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+26 votes

For $s\in (0+1)^{*}$ let $d(s)$ denote the decimal value of $s$ (e.g. $d (101) = 5$ ). Let
$$L=\left \{ s\in (0+1)^*\mid d(s) \text{ mod } 5=2 \text{ and }d(s) \text{ mod } 7\neq 4 \right \}$$
Which one of the following statements is true?

  1. $L$ is recursively enumerable, but not recursive
  2. $L$ is recursive, but not context-free
  3. $L$ is context-free, but not regular
  4. $L$ is regular
asked in Theory of Computation by Active (3.7k points)
edited by | 1.2k views
@Arjun Sir please solve this too ...
@Arjun Sir solution which I have says (B) but I think it is (D) as Regular languages are closed under intersection . Can We apply closure property here ? please reply ...
How the first part is regular?
so Sir you are saying that first and second part is not regular ?

Sir here is the DFA for the first part

:) For the second part?
Sir i think that similarly we can draw a DFA for mod 7 ... in that DFA all the states Except "mod4" state will be a final state.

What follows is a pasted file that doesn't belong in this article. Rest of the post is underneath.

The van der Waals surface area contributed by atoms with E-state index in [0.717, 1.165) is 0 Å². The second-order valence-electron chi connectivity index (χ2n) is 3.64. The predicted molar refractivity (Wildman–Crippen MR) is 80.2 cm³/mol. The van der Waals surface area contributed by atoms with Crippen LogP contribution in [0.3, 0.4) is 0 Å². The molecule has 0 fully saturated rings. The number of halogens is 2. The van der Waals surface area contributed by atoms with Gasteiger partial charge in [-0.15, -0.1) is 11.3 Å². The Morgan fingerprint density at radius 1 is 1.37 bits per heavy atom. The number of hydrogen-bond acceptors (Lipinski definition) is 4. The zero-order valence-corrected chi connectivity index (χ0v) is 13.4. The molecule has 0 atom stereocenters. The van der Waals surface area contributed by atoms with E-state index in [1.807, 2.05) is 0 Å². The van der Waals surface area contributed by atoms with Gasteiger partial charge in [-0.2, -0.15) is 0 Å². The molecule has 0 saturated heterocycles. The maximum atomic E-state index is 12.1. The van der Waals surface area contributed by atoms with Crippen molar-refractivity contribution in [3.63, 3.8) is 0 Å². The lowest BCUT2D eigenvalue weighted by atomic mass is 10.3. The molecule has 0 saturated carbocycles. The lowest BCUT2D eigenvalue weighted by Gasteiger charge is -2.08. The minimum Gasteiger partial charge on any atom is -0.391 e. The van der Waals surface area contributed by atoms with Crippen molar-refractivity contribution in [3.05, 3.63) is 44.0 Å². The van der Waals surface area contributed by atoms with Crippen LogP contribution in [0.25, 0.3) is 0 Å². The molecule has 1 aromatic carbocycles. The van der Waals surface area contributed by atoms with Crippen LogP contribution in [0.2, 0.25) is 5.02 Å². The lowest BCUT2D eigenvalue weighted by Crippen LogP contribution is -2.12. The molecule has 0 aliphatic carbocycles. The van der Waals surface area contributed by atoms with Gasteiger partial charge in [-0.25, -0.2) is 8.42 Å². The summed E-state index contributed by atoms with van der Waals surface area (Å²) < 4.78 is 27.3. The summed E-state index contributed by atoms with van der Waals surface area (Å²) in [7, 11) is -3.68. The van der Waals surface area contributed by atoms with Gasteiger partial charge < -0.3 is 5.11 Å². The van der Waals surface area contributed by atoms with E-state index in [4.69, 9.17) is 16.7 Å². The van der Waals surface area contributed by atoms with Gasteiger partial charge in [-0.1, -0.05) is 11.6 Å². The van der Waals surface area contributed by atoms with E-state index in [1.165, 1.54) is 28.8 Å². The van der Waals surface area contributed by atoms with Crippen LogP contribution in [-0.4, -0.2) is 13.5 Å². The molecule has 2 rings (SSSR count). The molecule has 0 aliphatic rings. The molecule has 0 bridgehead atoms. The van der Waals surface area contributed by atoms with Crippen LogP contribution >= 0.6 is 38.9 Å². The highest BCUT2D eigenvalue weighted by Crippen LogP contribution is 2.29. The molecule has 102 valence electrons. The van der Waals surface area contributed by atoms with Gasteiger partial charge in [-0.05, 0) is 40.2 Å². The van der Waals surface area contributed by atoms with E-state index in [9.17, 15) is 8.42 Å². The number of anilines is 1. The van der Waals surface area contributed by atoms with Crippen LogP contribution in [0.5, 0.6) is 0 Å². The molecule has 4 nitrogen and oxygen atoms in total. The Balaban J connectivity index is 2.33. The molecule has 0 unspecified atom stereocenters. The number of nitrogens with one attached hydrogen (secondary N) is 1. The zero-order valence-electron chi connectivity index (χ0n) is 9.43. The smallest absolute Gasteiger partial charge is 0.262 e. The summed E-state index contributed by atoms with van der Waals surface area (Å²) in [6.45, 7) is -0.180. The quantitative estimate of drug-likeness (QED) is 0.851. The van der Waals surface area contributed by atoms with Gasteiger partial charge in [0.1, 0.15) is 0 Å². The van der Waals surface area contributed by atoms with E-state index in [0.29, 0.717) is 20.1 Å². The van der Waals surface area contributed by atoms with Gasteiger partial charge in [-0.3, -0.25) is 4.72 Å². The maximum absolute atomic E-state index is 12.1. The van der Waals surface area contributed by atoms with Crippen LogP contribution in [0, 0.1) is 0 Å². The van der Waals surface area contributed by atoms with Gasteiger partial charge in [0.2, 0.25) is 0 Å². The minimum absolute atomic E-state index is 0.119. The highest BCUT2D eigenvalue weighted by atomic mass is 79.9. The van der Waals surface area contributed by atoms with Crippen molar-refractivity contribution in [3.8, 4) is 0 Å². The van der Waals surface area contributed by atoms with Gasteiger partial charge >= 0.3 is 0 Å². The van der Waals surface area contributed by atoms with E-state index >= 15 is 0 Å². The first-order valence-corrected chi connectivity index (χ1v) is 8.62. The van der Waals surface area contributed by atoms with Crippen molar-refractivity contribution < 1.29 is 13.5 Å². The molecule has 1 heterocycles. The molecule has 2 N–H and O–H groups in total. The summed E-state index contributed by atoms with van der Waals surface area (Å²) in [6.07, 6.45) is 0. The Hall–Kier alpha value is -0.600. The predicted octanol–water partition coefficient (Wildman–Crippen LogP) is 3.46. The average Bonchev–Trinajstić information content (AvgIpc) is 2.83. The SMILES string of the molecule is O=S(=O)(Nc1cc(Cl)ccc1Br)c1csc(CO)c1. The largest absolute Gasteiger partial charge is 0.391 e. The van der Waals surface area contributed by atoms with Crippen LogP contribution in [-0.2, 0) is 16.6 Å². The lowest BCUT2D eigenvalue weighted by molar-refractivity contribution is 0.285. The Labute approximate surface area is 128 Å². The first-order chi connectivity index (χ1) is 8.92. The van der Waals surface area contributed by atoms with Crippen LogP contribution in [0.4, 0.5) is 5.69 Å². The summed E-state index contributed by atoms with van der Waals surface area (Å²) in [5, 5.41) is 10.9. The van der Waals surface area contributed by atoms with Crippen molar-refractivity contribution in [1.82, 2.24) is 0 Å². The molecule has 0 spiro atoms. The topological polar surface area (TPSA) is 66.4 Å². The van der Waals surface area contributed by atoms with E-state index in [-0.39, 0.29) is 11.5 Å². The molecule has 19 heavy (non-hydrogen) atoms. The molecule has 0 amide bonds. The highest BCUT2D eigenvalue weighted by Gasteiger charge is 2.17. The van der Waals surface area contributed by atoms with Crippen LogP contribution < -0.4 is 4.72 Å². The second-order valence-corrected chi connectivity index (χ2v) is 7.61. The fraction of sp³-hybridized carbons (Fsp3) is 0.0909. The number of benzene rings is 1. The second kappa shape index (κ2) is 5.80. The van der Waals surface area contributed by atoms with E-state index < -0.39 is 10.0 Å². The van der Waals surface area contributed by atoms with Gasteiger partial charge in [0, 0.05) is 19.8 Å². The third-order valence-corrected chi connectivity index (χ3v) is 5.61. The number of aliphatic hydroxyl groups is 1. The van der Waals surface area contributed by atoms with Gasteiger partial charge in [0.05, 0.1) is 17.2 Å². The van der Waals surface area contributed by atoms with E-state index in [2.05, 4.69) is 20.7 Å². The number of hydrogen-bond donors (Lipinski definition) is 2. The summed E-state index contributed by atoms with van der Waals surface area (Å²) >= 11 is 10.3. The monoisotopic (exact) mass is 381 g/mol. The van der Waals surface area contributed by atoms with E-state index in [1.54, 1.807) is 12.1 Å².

1 Answer

+36 votes
Best answer

Refer this:

$L_1 = \{ s \in (0+1)^* \mid   d(s) \ mod \ 5=2 \}$ is regular

Having $2$ as final state out of $\{0,1,2,3,4\}$ states

As given in example in posted link [in same DFA , final state will be $2$ instead of $0$ ]

Similarly, $L_2 = \{ s \in (0+1)^* \mid d(s) \ mod \ 7 \neq 4 \}$ is also regular

Having states $\{0,1,2,3,4,5,6\}$ and all are final state except $4$

$L_1 \cap L_2$ is $L$ (given problem ) is also regular

As regular languages are closed under intersection. D is correct option.

answered by Veteran (55k points)
edited by
Sir, L1 ∩ L2  will have 5*7 = 35 states out of which 6 will be final right ?

@Praveen Saini Sir, wouldn't the total final states will be 7? 

6 from mod 7 counter and 1 from mod 5 counter.

Edit: I guess we will consider state 2 only once as it's common in both?

in intersection final state will be that where we get final of first and second dfa together.

Thank you, Sir!

 Praveen Saini sir

if or instead of and in the question still there will be 6 final states 

7*5 - 1*4 = 31 (all states - nonfinals)
isn't it called cross product...?
Yes. It is

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